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Love & Other Drugs

by Amanda Erdan
Listen, I’m not one for chick flicks. Honest. I don’t get googly-eyed over actors that People Magazine declares as being “most beautiful,” nor do I fall prey to sappy storylines. I swear. And so, it pains me to admit that I saw the film Love and Other Drugs over the break. It’s a dramedy about a pharmaceutical salesman who falls for a girl with early-onset Parkinson’s disease. Despite being comedic at times, it definitely pulled at the heart strings. (Kleenex recommended.) So, although I still maintain that I am anti-chick flicks, I will admit that this particular film is an exception.
Nevertheless, Love and Other Drugs exhibits the three main types of convergence: technological, economic, and cultural convergence. Technical convergence is demonstrated through the merging of various forms of media. For instance, the film is based on a book entitled Hard Sell: The Evolution of a Viagra Salesman by Jamie Reidy. Additionally, the film’s soundtrack played a large role in not only the telling of the story, but also in eliciting powerful emotional reactions from the audience. The fusion of print, audio, and video mediums, make this film a prime example of technical convergence.
Second, economic convergence is demonstrated in Love and Other Drugs through the production aspect of it. For example, the film was produced by a number of studios such as, Regency Enterprises, New Regency, Stuber Pictures, and Bedford Falls. However, Regency Enterprises is the chief studio. In addition, the film was distributed by 20th Century Fox which has a television subdivision, Fox Television Studios. Love and Other Drugs is a joint venture between Regency Enterprises and Fox Television Studios.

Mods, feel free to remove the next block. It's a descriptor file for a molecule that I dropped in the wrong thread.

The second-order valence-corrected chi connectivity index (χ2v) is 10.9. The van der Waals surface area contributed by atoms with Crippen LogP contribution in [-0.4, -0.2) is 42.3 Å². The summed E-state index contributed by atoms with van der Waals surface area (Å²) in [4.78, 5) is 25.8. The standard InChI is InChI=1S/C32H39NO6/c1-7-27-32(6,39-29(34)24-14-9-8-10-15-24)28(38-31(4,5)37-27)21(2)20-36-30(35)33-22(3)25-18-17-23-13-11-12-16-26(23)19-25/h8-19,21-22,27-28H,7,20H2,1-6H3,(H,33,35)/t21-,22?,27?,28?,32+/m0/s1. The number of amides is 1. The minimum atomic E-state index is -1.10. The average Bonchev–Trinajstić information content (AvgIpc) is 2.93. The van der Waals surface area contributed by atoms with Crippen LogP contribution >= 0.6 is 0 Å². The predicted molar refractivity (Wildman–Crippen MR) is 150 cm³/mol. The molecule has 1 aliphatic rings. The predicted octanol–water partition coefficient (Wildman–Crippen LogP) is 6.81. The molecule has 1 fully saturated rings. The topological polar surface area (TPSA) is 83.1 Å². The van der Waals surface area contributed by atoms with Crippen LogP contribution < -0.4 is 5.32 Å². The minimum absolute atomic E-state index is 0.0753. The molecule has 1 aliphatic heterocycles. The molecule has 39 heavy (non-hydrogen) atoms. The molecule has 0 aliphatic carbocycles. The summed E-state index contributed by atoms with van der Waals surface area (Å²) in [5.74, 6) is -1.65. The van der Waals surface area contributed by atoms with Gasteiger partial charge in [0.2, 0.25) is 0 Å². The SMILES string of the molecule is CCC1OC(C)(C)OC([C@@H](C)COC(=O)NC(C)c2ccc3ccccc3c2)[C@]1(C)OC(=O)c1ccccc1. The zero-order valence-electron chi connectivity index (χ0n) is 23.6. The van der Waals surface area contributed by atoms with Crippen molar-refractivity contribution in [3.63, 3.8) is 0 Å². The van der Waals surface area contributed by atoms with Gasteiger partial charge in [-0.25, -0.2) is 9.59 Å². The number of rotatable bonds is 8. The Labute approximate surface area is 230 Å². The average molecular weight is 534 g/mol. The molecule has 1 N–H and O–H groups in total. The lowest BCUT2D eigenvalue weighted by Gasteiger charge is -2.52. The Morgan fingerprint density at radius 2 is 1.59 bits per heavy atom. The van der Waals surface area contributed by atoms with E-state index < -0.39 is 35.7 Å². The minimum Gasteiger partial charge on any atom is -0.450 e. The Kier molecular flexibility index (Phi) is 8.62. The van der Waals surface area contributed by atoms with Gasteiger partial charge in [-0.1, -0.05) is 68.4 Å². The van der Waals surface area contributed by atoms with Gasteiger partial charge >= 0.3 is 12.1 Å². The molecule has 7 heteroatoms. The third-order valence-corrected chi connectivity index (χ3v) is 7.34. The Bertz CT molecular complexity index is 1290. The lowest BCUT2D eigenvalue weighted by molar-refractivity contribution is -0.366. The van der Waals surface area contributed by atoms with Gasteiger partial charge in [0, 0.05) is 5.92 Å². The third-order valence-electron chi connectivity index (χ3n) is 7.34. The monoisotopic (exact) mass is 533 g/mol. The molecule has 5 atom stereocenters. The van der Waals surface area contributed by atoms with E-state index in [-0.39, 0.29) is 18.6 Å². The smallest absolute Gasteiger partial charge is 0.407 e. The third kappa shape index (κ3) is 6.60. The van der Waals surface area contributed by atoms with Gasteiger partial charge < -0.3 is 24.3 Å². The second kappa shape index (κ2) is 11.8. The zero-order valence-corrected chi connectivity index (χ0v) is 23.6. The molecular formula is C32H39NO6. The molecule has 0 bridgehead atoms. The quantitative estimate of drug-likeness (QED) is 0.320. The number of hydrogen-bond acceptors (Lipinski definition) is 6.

Finally, this film demonstrates cultural convergence in that the story’s main theme is one that many people across all races, sexes, and cultures can relate to: love. Being that the film is about relationships, struggles, and hardships—things everyone encounters at some point in their lives—Love and Other Drugs gives people from various cultures and backgrounds something to identify with…at least it did for me.

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  1. tessdoez
    January 7, 2011 at 8:29 pm

    (Hi, this is Lynn. I asked Tess, a grad student in media, to help me by offering you some comments).
    Your illustration of how technological convergence plays out here is very good. Your justification for economic convergence is a bit harder to understand. Perhaps the film was co-produced by various different studios, but what we are looking for in examples of economic convergence is an understanding of how one parent company benefits through a variety of different channels based on its ownership of numerous media producers or outlets. If a movie is released and a magazine owned by the same parent company features it or its stars, the parent company is, in effect, double dipping on the production; this is the essence of economic convergence.
    As far as cultural convergence goes you have a good start. Can you give examples of how the film has proven to appeal across cultures or nations that goes a bit farther than conjecture?

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